SPI driver latency and a possible solution


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by mahjongg » Sat Jan 12, 2013 1:51 am
jb1981 wrote:I'm trying to get samples from an ADC at 200 samples/sec. Not fast, but my problem with the existing spidev driver is that the latency, so I can't control my sampling well enough and I was ending up with latencies > 4 ms.

Not to be pedantic, but this sounds like a job for the I2S rather than for any SPI interface, which lacks large buffers and/or other mechanisms to avoid latency problems. Unfortunately it seems that work on an I2S driver (for the new P5 GPIO header with I2S) is still ongoing.
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by gordon@drogon.net » Sat Jan 12, 2013 11:26 am
jb1981 wrote:Hi Martin

Thanks for all of your work on the low latency driver. I've followed it as best I can, but I think I'm going round in circles.

I'm trying to get samples from an ADC at 200 samples/sec. Not fast, but my problem with the existing spidev driver is that the latency, so I can't control my sampling well enough and I was ending up with latencies > 4 ms.

I think I've managed to apply your patch to 3.2.27 although I had to do some manual merging. (I think the github version had updated from my original version of raspbian.) Anyhow, I can still get data using spidev, although at the moment I'm just using usleep for my delay. (Presumably this is yet another source of my latency problem.)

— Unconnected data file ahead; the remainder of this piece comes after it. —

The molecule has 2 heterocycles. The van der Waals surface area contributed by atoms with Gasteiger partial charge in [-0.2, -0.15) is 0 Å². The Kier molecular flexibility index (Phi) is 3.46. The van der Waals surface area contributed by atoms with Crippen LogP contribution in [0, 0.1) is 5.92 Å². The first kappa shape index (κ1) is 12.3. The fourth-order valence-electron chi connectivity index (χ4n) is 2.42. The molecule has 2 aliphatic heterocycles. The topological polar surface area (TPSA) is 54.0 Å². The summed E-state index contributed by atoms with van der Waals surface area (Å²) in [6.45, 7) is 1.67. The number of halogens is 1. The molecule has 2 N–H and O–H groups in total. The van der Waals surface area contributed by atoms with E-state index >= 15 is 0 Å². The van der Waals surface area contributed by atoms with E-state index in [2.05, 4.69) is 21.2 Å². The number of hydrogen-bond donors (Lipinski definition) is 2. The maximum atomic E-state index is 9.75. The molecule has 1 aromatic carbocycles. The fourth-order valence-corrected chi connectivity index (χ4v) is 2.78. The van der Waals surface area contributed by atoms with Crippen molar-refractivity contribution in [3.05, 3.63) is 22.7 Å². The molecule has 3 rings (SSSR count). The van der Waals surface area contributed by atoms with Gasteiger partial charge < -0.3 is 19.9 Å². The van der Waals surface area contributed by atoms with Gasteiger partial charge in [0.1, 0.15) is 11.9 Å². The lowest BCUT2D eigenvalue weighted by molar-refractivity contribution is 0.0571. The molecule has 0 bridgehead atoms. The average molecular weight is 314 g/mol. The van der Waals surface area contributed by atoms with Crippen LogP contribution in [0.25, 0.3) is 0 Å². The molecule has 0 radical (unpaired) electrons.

I guess my question is, can I easily set up the driver to clock out data (and hence in from the ADC chip) every 4 ms, or do I need to use an onboard timer? If so, does anyone have any pointers?

Many thanks,
Jamie


Without any patches, I was able to sample the ADC on the Gertboard faster than that - in the region of 11K samples/sec without any kernel patches (and that was writing to the DAC at the same time - See the gertboard.c program in examples in wiringPi) So I'd be wondering if something else is going on in your code...

However if you want to sample it as a fixed frequency, then you have 2 choices (at least 2, anyway!) the first is that you enter the "big loop" type of programming style - and in that loop, you look for the time to be > the next sample time, and take the sample, the other, much easier IMO, but often harder to get to grips with, is to start a thread which runs concurrently with your program and that thread reads the time, (gettimeofday()) takes a sample, then waits (delayMicroseconds ()) for the time remaining until the next sample. You can simply keep the result in a global variable which the main code can read at any time, or even apply some digital filtering to it if needed, but still keep a global to allow the rest of your program to read the value.